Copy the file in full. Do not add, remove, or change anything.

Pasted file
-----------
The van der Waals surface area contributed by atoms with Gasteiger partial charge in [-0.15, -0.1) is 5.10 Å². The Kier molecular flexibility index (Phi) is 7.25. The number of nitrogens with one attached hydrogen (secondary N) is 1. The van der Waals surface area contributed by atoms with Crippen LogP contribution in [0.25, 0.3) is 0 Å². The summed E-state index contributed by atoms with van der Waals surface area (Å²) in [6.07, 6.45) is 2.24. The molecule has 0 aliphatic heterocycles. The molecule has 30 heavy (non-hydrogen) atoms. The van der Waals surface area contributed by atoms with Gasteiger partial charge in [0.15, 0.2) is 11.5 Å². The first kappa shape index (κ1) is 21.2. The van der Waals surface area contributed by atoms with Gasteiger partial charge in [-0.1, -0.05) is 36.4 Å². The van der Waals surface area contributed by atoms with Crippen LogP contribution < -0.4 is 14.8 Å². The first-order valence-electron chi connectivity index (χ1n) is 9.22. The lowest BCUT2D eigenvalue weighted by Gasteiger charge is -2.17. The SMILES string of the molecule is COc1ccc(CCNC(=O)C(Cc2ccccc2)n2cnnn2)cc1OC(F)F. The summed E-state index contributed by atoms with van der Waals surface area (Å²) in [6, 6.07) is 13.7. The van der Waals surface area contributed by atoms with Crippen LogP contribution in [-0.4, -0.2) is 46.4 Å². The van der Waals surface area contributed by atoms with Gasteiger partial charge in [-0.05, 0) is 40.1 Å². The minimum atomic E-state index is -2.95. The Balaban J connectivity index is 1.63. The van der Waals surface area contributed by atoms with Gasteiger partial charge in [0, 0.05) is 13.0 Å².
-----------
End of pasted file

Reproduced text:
The van der Waals surface area contributed by atoms with Gasteiger partial charge in [-0.15, -0.1) is 5.10 Å². The Kier molecular flexibility index (Phi) is 7.25. The number of nitrogens with one attached hydrogen (secondary N) is 1. The van der Waals surface area contributed by atoms with Crippen LogP contribution in [0.25, 0.3) is 0 Å². The summed E-state index contributed by atoms with van der Waals surface area (Å²) in [6.07, 6.45) is 2.24. The molecule has 0 aliphatic heterocycles. The molecule has 30 heavy (non-hydrogen) atoms. The van der Waals surface area contributed by atoms with Gasteiger partial charge in [0.15, 0.2) is 11.5 Å². The first kappa shape index (κ1) is 21.2. The van der Waals surface area contributed by atoms with Gasteiger partial charge in [-0.1, -0.05) is 36.4 Å². The van der Waals surface area contributed by atoms with Crippen LogP contribution < -0.4 is 14.8 Å². The first-order valence-electron chi connectivity index (χ1n) is 9.22. The lowest BCUT2D eigenvalue weighted by Gasteiger charge is -2.17. The SMILES string of the molecule is COc1ccc(CCNC(=O)C(Cc2ccccc2)n2cnnn2)cc1OC(F)F. The summed E-state index contributed by atoms with van der Waals surface area (Å²) in [6, 6.07) is 13.7. The van der Waals surface area contributed by atoms with Crippen LogP contribution in [-0.4, -0.2) is 46.4 Å². The van der Waals surface area contributed by atoms with Gasteiger partial charge in [-0.05, 0) is 40.1 Å². The minimum atomic E-state index is -2.95. The Balaban J connectivity index is 1.63. The van der Waals surface area contributed by atoms with Gasteiger partial charge in [0, 0.05) is 13.0 Å².